Zuma only changed his mind when his position was threatened: analyst

On 13 December President Jacob Zuma announced that Pravin Gordhan would replace David van Rooyen as finance minister.

The decision followed Zuma’s shock announcement on 9 December that Nhlanhla Nene had been removed from the finance portfolio in Cabinet.

Many people wondered what was behind the decision, and research fellow at the Helen Suzman Foundation Aubrey Matshiqi shared his views on KayaFM.

According to Matshiqi, Zuma only changed his mind after he realized his position was under threat.

Matshiqi said Zuma first asked Nene to return to his position, but that Nene “politely declined”.

He said there were rumours on Friday that Vice President Cyril Ramaphosa threatened to resign due to Zuma’s “economic sabotage”.

How the Presidency explained the decision

The Presidency said that Zuma received many representations to reconsider his decision on Nene, which encouraged him to move Gordhan to the finance portfolio.

The full statement from the Presidency is provided below.

On the 9th of December 2015, I announced the appointment of a new Minister of Finance, Mr David van Rooyen.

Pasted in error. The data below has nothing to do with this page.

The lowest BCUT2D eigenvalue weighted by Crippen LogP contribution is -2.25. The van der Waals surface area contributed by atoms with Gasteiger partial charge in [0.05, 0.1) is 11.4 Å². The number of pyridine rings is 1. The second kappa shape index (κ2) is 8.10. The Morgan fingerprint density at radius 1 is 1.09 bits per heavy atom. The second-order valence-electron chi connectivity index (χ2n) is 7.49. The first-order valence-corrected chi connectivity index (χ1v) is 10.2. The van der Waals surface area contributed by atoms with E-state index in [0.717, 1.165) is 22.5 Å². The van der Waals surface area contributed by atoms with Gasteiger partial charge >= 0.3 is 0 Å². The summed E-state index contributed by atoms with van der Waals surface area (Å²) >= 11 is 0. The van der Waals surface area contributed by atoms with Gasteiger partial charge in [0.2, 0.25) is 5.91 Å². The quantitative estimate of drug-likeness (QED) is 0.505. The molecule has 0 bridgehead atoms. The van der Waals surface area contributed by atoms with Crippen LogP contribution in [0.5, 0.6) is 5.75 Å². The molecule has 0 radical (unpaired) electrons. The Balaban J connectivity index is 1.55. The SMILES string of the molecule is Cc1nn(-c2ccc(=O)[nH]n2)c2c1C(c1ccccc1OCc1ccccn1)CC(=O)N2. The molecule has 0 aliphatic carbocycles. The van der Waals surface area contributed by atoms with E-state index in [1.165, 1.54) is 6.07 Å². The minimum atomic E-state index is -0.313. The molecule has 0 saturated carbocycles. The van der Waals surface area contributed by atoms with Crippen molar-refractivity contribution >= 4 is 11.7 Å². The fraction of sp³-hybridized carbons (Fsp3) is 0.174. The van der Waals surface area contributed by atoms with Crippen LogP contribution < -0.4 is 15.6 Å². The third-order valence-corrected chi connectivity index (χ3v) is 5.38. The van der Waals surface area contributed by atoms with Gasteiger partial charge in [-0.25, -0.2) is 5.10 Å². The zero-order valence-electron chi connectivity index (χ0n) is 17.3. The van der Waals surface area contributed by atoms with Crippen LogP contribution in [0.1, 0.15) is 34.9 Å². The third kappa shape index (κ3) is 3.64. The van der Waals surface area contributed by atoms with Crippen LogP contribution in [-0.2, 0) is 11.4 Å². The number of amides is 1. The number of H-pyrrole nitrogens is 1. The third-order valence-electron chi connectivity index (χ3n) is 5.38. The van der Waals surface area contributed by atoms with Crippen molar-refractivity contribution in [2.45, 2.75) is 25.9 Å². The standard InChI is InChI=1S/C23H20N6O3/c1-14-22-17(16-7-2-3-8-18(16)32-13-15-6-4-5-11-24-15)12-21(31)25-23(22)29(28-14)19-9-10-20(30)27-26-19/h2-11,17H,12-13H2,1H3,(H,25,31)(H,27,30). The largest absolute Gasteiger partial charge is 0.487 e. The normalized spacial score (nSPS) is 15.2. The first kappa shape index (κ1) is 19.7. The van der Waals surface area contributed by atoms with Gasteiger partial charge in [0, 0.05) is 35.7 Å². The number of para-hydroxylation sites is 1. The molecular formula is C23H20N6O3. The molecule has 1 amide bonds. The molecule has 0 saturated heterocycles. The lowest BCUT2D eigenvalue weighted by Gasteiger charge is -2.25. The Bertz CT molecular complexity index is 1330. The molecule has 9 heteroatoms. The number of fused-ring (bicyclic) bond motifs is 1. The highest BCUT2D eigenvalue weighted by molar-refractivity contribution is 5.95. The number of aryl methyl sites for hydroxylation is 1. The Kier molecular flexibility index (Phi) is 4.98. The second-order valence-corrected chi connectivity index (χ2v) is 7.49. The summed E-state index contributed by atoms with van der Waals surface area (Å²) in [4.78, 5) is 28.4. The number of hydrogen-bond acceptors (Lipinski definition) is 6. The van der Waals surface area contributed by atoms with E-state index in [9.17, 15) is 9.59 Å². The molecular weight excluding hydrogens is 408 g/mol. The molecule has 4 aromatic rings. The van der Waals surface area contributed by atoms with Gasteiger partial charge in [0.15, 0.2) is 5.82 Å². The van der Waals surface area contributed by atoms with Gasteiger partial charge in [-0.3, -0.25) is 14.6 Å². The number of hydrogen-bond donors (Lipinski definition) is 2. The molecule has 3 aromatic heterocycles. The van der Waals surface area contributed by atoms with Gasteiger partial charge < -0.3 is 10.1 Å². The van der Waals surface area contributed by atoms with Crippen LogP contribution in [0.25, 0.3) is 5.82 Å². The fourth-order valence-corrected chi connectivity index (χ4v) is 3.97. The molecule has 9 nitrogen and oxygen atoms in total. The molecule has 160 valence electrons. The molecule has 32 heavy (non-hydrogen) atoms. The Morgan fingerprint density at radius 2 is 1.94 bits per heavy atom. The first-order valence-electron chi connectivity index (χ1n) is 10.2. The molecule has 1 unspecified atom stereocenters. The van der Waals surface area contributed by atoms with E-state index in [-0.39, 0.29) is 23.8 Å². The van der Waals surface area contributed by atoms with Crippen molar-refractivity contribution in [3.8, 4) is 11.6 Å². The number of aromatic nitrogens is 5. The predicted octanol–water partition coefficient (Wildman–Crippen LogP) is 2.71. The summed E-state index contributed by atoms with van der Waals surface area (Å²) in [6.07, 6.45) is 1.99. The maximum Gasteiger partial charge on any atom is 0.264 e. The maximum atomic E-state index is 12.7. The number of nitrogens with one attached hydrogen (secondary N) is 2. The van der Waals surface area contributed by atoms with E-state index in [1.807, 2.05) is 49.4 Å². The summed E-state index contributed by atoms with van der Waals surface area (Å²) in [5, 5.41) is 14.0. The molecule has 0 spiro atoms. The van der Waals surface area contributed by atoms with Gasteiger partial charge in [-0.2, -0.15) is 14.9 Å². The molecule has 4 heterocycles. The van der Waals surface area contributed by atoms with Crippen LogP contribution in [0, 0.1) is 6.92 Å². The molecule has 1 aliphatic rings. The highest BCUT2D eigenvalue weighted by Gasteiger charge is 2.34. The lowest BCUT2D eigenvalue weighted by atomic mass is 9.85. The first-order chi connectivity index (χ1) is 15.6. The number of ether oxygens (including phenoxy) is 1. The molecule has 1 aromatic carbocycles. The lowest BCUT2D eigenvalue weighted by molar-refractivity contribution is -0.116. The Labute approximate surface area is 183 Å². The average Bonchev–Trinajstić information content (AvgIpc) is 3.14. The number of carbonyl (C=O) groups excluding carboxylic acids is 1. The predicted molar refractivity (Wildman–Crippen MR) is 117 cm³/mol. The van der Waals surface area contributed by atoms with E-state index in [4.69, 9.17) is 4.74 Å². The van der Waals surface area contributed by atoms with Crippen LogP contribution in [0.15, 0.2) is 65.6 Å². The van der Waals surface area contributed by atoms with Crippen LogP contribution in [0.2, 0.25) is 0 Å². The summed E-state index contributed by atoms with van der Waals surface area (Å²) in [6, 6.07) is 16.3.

I have received many representations to reconsider my decision.

As a democratic government, we emphasise the importance of listening to the people and to respond to their views.

In this regard, I have, after serious consideration and reflection, taken the following decision;


I have appointed Mr Pravin Gordhan, the current Minister of Cooperative Governance and Traditional Affairs as the new Minister of Finance.

Minister Gordhan will return to a portfolio that he had held proficiently during the fourth administration.

He will lead government again in the following;

  • Ensuring an even stronger alignment between the Budget and the Medium Term Strategic Framework (MTSF) in the interest of stimulating more inclusive growth and accelerated job creation while continuing the work of ensuring that our debt is stabilised over the medium term.
  • Promoting and strengthening the fiscal discipline and prudence that has characterised our management of public finances since the dawn of freedom.
  • Working with the financial sector so that its stability is preserved under the broad umbrella of the Twin Peaks reform.
  • Ensuring that the National Treasury is more acceptable to all sections of our society.
  • Adherence to the set expenditure ceiling while maintaining a stable trajectory of our debt portfolio, as set out in the February 2015 Budget.

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Zuma only changed his mind when his position was threatened: analyst